# Generate from private key, a public key
> openssl rsa -in private.pem -outform PEM -pubout -out public.pem

Second, let’s run the official Vault 1.1.0 Docker image. This is the Vault that we’re going to provision with secrets.

# Start a Vault server *in the background*.
# It'll be exposed at 8200 and have Vault root token of `myroot`.
> docker run -d -p 8200:8200 \
--cap-add=IPC_LOCK \
--name=vaulted_vault_example \

Third, let’s setup the provider to communicate with Vault. Create a file and write the following contents (ref:

provider "vaulted" {
# NOTE: Address of the Vault we just ran at second step
address = "http://localhost:8200"
# NOTE: Token of the Vault we just ran at second step
token = "myroot"
# NOTE: Private key that we generated at first step. This is going to be decrypt the encrypted Vault secrets during terraform apply.
private_key_path = "./private.pem"

Fourth, run terraform init expected output is:

Initializing provider plugins...
Terraform has been successfully initialized!
You may now begin working with Terraform. Try running "terraform plan" to see
any changes that are required for your infrastructure. All Terraform commands
should now work.
If you ever set or change modules or backend configuration for Terraform,
rerun this command to reinitialize your working directory. If you forget, other
commands will detect it and remind you to do so if necessary.

If you have issues finding the provider vaulted , make sure that you’ve previously installed it as explained above before the first step.

Fifth, add a plain text secret that we’re later going to encrypt. Since Vault is using JSON API, it’s expected that our secret is also in JSON that’s going to be saved in Vault as it is. I’ll create a file secret.txt with contents:

"example": "vaulted"

Sixth, create a Terraform provider Vaulted resource for Vault encrypted secret via vaulted CLI. You can do it with vaulted terraform new-resource in a single command. The alternative is to use vaulted encrypt and manually create the terraform resource, copy the encrypted payload there, etc. The terraform commands are saving us time.

# We use the `public.pem` key that we created at step 1.
# We create a Vault secret at path `secret/example`.
# We name the terraform resource `vaulted_test`.
# We use `secret.txt` as input that we're encrypting that we created at step 5.
# The Terraform HCL using the encrypted Vault secret will be created at ``. Without specifying `--out` it'll be printed to stdout and you can create your own file or use another existing one.
> vaulted terraform new-resource --public-key-path=./public.pem --path=secret/example --resource-name=vaulted_test --in=secret.txt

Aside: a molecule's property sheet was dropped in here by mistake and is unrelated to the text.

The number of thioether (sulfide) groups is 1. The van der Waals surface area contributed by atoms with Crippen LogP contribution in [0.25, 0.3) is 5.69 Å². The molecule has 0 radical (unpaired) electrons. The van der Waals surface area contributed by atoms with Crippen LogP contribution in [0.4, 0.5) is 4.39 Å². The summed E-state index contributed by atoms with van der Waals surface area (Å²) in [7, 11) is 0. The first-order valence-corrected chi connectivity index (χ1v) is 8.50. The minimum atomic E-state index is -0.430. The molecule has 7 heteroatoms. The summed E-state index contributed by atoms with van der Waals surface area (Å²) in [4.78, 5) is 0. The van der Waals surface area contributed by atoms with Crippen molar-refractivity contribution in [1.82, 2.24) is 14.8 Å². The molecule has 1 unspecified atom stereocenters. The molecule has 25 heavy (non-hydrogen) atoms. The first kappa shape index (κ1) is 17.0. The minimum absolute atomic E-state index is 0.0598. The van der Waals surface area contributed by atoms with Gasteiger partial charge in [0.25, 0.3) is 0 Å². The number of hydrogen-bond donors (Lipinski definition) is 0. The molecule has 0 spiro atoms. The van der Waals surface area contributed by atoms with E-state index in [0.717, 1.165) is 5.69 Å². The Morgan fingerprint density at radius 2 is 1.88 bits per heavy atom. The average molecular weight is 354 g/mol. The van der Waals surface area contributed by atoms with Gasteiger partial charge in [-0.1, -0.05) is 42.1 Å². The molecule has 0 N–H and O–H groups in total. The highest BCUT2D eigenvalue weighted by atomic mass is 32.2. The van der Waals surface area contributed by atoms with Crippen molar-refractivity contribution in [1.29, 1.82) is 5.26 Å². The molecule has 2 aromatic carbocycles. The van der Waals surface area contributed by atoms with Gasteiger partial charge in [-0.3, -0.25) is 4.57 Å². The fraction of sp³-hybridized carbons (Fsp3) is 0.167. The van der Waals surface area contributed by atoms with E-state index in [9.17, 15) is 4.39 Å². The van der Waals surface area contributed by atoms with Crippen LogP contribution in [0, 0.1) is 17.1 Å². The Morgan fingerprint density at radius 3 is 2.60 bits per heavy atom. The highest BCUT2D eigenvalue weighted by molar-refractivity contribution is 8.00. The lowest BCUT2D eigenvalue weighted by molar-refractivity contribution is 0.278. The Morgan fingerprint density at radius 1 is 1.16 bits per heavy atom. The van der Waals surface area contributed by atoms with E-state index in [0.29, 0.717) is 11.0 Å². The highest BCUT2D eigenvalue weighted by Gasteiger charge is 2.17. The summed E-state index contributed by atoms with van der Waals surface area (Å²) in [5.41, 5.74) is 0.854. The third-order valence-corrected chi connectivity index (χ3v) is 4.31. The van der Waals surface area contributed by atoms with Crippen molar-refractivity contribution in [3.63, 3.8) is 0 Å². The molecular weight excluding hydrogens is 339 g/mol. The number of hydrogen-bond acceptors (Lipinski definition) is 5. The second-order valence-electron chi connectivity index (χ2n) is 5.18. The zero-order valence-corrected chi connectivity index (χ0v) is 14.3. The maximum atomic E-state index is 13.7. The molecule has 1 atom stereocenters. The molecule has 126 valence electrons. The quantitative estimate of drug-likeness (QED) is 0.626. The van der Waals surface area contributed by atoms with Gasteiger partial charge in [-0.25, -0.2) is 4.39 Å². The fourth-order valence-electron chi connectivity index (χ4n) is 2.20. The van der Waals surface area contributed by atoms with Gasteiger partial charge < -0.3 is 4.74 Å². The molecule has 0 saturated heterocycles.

Seventh, Run terraform plan. A plan must be generated successfully.

> terraform plan
Refreshing Terraform state in-memory prior to plan...
The refreshed state will be used to calculate this plan, but will not be
persisted to local or remote state storage.
An execution plan has been generated and is shown below.
Resource actions are indicated with the following symbols:
+ create
Terraform will perform the following actions:
+ vaulted_vault_secret.vaulted_tf_vaulted_test
id: <computed>
path: "secret/example"
payload_json: <sensitive>
Plan: 1 to add, 0 to change, 0 to destroy.
Note: You didn't specify an "-out" parameter to save this plan, so Terraform
can't guarantee that exactly these actions will be performed if
"terraform apply" is subsequently run.

Eight, terraform apply 🎉.

# Automatically approve without user prompt
> terraform apply -auto-approve
vaulted_vault_secret.vaulted_tf_vaulted_test: Creating...
path: "" => "secret/example"
payload_json: "<sensitive>" => "<sensitive>"
vaulted_vault_secret.vaulted_tf_vaulted_test: Creation complete after 0s (ID: secret/example)
Apply complete! Resources: 1 added, 0 changed, 0 destroyed.

Nine, did it work? Yes!

# Exec inside the Vault container that we created at step 2.
> docker exec -ti vaulted_vault_example sh
/ # export VAULT_TOKEN=myroot
/ # export VAULT_ADDR=http://localhost:8200
/ # vault read secret/example
WARNING! The following warnings were returned from Vault:
* Invalid path for a versioned K/V secrets engine. See the API docs for the
appropriate API endpoints to use. If using the Vault CLI, use 'vault kv get'
for this operation.
/ # vault kv get secret/example
====== Metadata ======
Key Value
--- -----
created_time 2019-04-13T01:04:27.690880911Z
deletion_time n/a
destroyed false
version 1
===== Data =====
Key Value
--- -----
example vaulted


This must be sufficient to get you started with provisioning Vault secrets securely using Terraform.

Links that are going to be helpful for you and your company to cover some security considerations and questions that may pop-up:

Something wrong and not working? Feel free to comment here and open issues wherever applicable. Useful links: